Many Americans are dealing with sticker shock at the grocery store right now. From milk to coffee, the cost of food seems to keep going up. Restaurants nationwide are also feeling the pinch, like The Deck in Massachusetts.
“Well, I think everything that is like vacation-related is really expensive,” said Miriam Ozer who visited the restaurant with her son, Eli. “I got a lobster roll the other day and it was like $27 and I was like, ‘oh man.’”
“Talk about something that has a high food cost, you know, I mean, that one is off the charts. But how much can I charge for a lobster roll?” said Mark Audette, owner of The Deck.
Audette has struggled with the rising cost of food.
“When I look at prior years at what my food cost whereas a percentage, much, much higher this year. Some of it we can pass on, some of it we cannot. You know, how much can I charge for a French fry, you know?” he said.
Lobster, in particular, is more expensive this season due to limited supply and high demand.
Many consumers are headed back to seafood restaurants and markets for the first time in months. The cost of lobster goes up almost daily, so much so, that they don’t even bother writing prices on the menus at The Deck.
“The demand is always there but the pricing is always changing,” said Assistant Manager Samantha Quarantiello.
Quarantiello talks to enough customers to know many have their price limit when it comes to that lobster roll.
“It’s about 50/50. Some people are willing to pay and some people are more on the fence about it,” said Quarantiello.
You may not even eat lobster but what’s happening to the price of this shellfish is indicative of much larger market trends.
“We really are seeing some significant rises in food prices,” said Jason Lusk, a food economist.
Lusk sees firsthand at the grocery store how much more everyday items are costing us these days.
Grocery prices skyrocketed when the pandemic hit and never really came back down. Feed and grain are also costing farmers more, and those costs end up being passed down to shoppers.
“Demand for meat, fish products has been surprisingly strong,” said Lusk.
Among the most expensive items right now are rice, milk, oranges, and coffee.
Americans, on average, spend about 10% of their income on food.
“It has disproportionate impacts across our economy. Food price increases hit the lower end of the socioeconomic spectrum much harder,” said Lusk. “As the economy is opening back up there’s a lot of money and demand to be spent out there and it gets spent sometimes on lobsters and other high-end lobsters.”
At The Deck, they’ve had to absorb many increases related to food costs, decreasing their bottom line.
“I’d rather be busy, have people enjoy what they’re doing than price them out of the market,” said Audette.
One thing keeping restaurants afloat is alcohol sales. Alcohol hasn’t been hit by the same kind of increases as food has.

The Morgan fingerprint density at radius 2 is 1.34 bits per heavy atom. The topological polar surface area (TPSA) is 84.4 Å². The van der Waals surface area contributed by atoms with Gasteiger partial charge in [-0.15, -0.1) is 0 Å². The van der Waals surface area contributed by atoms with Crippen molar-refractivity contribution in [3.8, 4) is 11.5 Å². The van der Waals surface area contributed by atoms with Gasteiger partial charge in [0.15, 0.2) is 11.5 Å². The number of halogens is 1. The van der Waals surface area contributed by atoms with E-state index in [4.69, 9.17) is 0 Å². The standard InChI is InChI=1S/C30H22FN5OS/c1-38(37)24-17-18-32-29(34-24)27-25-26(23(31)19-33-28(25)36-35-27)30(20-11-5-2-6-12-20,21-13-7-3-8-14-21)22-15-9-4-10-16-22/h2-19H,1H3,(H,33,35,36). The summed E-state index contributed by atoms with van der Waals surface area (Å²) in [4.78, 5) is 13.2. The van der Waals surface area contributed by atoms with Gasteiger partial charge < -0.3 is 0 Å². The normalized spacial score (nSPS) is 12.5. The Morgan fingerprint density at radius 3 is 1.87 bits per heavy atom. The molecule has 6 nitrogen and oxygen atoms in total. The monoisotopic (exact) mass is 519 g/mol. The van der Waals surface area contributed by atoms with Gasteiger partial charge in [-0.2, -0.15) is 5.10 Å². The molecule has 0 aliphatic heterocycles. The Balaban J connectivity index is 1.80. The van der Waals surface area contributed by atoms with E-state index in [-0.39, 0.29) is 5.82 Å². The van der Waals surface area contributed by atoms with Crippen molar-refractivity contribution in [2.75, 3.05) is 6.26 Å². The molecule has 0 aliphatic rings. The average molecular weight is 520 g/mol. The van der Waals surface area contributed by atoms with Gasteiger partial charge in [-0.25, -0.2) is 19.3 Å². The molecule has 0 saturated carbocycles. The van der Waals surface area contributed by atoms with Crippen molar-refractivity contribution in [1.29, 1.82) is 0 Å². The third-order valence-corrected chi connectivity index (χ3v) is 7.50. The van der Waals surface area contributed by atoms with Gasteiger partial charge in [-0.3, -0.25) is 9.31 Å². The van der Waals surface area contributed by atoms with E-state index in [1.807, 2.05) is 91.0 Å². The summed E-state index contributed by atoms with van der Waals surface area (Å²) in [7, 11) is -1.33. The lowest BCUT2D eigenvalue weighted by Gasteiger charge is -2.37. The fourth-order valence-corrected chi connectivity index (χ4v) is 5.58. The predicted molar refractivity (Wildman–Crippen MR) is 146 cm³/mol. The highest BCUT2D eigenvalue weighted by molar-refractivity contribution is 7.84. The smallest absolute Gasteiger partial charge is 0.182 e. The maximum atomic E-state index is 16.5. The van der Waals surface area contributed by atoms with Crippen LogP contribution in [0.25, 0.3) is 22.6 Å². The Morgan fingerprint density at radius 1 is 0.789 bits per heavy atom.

Over the past year, the price of eggs has increased nationwide by 8.2% and fresh meat has increased by 8.6%. Pasta, rice, dry beans and grains increased by 5.7% and processed meats, such as bacon, increased 9.2%.
What’s driving grocery price increases?
Nearly all of the factors contributing to increases in grocery prices can be linked to the COVID-19 pandemic.
Supply chain disruptions: The grocery supply chain is made up of three major components: production, processing and retail. Within those sectors, there are costs associated with transportation and energy and those costs are greatly influenced by factors such as weather disruptions to both crops and transportation and population fluctuations. In addition the global pandemic and an oil pipeline hack.
Higher demand: Over the last year and half, people have been cooking, eating and working at home much more, so they are grocery shopping more. To ease a bit of the pain early on, suppliers worked to shift high-demand products from shuttered restaurants to grocery stores.
Raw-materials prices have increased: Rising commodity costs are a factor. The Bloomberg Commodity Spot Index, which tracks 23 raw materials, is now at its highest level in almost a decade.
Transportation costs: Gas prices have risen. The primary one is demand. Prices plummeted during the early part of the pandemic, when everyone was staying at home. As everything has reopened, demand increased and so did gas prices. additionally, gas prices are always higher in the summer, when refineries switch to summer blends. And finally, the winter storms in Texas in February and the more recent ransomware attack on the Colonial Pipeline also drove up gas prices, which always impacts the cost of the goods being transported.
Higher labor costs: Labor shortages have forced many employers to pay higher wages. Many companies have had to in turn increase the costs of their products to maintain profit margins.
Grocers may offer fewer discounts: When demand for products is high, food manufacturers and grocery stores may offer fewer discounts and coupons. Discounts dipped at the start of the pandemic, when shoppers were scrambling to buy essentials and stockpile groceries. By late 2020, consumers started spending less, as extra unemployment money ran out, some of the discounts returned.